Panic disorder is characterised by unexpected panic attacks. In this study, this symptom was induced experimentally by the inhalation of 35% carbon dioxide. It was found that the diastolic blood pressure in particular reflects the dose-dependent emotional reaction and may therefore be a biomarker for carbon dioxide reactivity. It is common knowledge that carbon dioxide provokes a more intense fear reaction in patients with panic disorder. The results of this study show that this phenomenon may be caused by increased brainstem sensitivity. Furthermore, it is demonstrated that certain genetic variations in genes coding for pH-sensitive channels are associated with a different level of sensitivity to carbon dioxide. In conclusion, we designed an animal model of panic tailored to the human model of panic, therefore improving the translation of animal results to humans and offering advantages with regard to the development and testing of new treatment options.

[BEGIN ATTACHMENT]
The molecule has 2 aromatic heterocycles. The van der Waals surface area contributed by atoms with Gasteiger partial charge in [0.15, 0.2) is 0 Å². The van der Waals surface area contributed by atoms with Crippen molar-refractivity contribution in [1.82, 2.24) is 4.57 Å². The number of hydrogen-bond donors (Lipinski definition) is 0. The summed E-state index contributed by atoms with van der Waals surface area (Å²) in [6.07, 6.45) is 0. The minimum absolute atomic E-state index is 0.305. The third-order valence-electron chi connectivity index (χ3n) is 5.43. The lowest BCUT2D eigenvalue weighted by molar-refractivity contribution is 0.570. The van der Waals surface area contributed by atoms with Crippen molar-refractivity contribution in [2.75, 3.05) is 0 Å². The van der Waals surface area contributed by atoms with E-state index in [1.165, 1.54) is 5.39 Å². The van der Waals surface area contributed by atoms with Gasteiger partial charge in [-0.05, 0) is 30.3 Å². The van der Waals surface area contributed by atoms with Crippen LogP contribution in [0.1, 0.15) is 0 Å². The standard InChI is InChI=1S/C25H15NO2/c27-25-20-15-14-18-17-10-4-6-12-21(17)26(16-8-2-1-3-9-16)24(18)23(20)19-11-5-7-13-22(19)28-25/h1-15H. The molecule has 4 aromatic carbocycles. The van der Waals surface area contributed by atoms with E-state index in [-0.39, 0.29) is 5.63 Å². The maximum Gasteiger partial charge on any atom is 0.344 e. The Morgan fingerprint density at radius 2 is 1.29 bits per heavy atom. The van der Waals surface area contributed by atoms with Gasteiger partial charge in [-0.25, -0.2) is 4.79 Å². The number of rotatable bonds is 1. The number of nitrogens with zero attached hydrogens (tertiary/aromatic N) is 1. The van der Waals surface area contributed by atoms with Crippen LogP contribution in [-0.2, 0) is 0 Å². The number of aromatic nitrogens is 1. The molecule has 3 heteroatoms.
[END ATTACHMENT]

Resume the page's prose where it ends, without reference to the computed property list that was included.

|Qualification||Doctor of Philosophy|
|Award date||25 Jun 2015|
|Place of Publication||Maastricht|
|Publication status||Published - 2015|
- panic disorder
- carbon dioxide inhalation